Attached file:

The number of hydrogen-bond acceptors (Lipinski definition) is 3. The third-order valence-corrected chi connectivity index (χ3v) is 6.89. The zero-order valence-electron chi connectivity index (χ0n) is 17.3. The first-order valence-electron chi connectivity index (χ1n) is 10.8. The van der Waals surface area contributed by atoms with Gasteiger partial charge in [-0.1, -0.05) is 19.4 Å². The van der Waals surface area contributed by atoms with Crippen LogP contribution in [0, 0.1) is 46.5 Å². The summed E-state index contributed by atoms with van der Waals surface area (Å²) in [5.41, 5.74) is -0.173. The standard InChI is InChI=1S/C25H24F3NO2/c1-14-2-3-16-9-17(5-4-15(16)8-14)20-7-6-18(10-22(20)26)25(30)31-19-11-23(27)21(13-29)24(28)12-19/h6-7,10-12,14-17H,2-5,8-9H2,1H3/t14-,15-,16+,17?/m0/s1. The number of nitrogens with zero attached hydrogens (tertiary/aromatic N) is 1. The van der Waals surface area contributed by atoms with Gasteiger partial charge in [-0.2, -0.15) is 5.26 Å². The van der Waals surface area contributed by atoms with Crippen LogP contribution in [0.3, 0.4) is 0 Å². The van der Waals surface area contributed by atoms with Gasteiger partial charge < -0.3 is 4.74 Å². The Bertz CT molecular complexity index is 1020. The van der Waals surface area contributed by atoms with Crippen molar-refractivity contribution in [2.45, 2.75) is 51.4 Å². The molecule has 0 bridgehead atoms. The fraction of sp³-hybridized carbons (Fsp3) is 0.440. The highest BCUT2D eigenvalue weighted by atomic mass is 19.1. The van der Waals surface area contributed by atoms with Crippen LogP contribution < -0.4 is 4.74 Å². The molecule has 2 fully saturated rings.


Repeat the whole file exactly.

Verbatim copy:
The number of hydrogen-bond acceptors (Lipinski definition) is 3. The third-order valence-corrected chi connectivity index (χ3v) is 6.89. The zero-order valence-electron chi connectivity index (χ0n) is 17.3. The first-order valence-electron chi connectivity index (χ1n) is 10.8. The van der Waals surface area contributed by atoms with Gasteiger partial charge in [-0.1, -0.05) is 19.4 Å². The van der Waals surface area contributed by atoms with Crippen LogP contribution in [0, 0.1) is 46.5 Å². The summed E-state index contributed by atoms with van der Waals surface area (Å²) in [5.41, 5.74) is -0.173. The standard InChI is InChI=1S/C25H24F3NO2/c1-14-2-3-16-9-17(5-4-15(16)8-14)20-7-6-18(10-22(20)26)25(30)31-19-11-23(27)21(13-29)24(28)12-19/h6-7,10-12,14-17H,2-5,8-9H2,1H3/t14-,15-,16+,17?/m0/s1. The number of nitrogens with zero attached hydrogens (tertiary/aromatic N) is 1. The van der Waals surface area contributed by atoms with Gasteiger partial charge in [-0.2, -0.15) is 5.26 Å². The van der Waals surface area contributed by atoms with Crippen LogP contribution in [0.3, 0.4) is 0 Å². The van der Waals surface area contributed by atoms with Gasteiger partial charge < -0.3 is 4.74 Å². The Bertz CT molecular complexity index is 1020. The van der Waals surface area contributed by atoms with Crippen molar-refractivity contribution in [2.45, 2.75) is 51.4 Å². The molecule has 0 bridgehead atoms. The fraction of sp³-hybridized carbons (Fsp3) is 0.440. The highest BCUT2D eigenvalue weighted by atomic mass is 19.1. The van der Waals surface area contributed by atoms with Crippen LogP contribution < -0.4 is 4.74 Å². The molecule has 2 fully saturated rings.